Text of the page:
CONCORD, N.H. (AP) — The debate over school choice has returned to the New Hampshire Statehouse, pushed by a larger Republican majority and a growing number of parents frustrated by the coronavirus pandemic.

A bill before the House Education Committee on Tuesday would create “education freedom accounts” that could be used toward private or home school expenses. Participants would get about $4,500, the average amount the state pays per pupil to school districts. Unlike a similar bill that was defeated in 2018, the new version would make accounts available to all students, not just those from low-income families and those living in underperforming districts.

“Under this horrible disease we’re under, COVID-19, I firmly believe this is a good solution for the families of New Hampshire to help them in the best way to educate their children,” said House Speaker Sherm Packard, R-Londonderry, who took over as lead sponsor of the bill after the COVID-19 death of former Speaker Dick Hinch. “I think anybody in this state who wants to make sure our kids have the best education possible should, and I hope will, support this bill.”

Opponents argue the bill will drain money from public school districts and allow wealthy parents to use taxpayer money to send their children to private schools that are free to discriminate against applicants on the basis of gender, sexual orientation, race and more. Rep. Doug Ley, a Jaffrey Democrat and president of the New Hampshire chapter of the American Federation of Teachers, called it a “radical reshaping of New Hampshire’s public education system.”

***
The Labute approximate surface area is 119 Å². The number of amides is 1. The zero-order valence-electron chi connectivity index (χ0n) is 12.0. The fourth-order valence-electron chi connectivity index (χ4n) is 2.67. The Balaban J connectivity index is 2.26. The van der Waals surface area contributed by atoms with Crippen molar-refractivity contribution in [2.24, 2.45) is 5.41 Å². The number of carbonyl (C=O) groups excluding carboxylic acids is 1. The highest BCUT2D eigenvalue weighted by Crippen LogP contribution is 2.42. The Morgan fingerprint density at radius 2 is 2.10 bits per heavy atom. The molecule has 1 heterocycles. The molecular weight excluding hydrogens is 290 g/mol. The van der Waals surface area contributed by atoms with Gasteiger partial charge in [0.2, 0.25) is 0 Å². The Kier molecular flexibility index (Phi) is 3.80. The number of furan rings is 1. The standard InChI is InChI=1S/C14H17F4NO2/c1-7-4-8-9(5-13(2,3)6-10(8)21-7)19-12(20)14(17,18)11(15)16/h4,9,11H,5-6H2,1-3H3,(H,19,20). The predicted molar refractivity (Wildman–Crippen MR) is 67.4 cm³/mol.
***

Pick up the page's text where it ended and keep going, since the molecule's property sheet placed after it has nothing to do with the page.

“If 1% of students leave a school, you do not get to shave 1% or one yard off the 100-yard football field, it doesn’t work like that,” he said. “This program will only deepen the rapidly growing crisis in the funding of public education and it will lead to increases in property taxes.”

Ben Clemons, a Nashua alderman, said his city already is looking at a significant tax increase to make up the funding lost due to the pandemic. Enacting the voucher program could mean the closure of schools, teacher layoffs or program cuts, he said.

“You’re gonna see consequences that are going to be extremely dramatic,” he said.

Another sponsor of the bill, Rep. Glenn Cordelli, rebutted that argument, saying public school enrollment is projected to drop regardless of the voucher program, so districts will have to find ways to adapt. He also dismissed criticism that the program does nothing to ensure that students are actually receiving an adequate education. While participants wouldn’t be required to take statewide assessment tests like their public school peers, “It has better means of assessment. It has parental accountability,” said Cordelli, R-Tuftonburo.

“A parent can walk and take their dollars with them if a parent is not getting a proper education,” he said.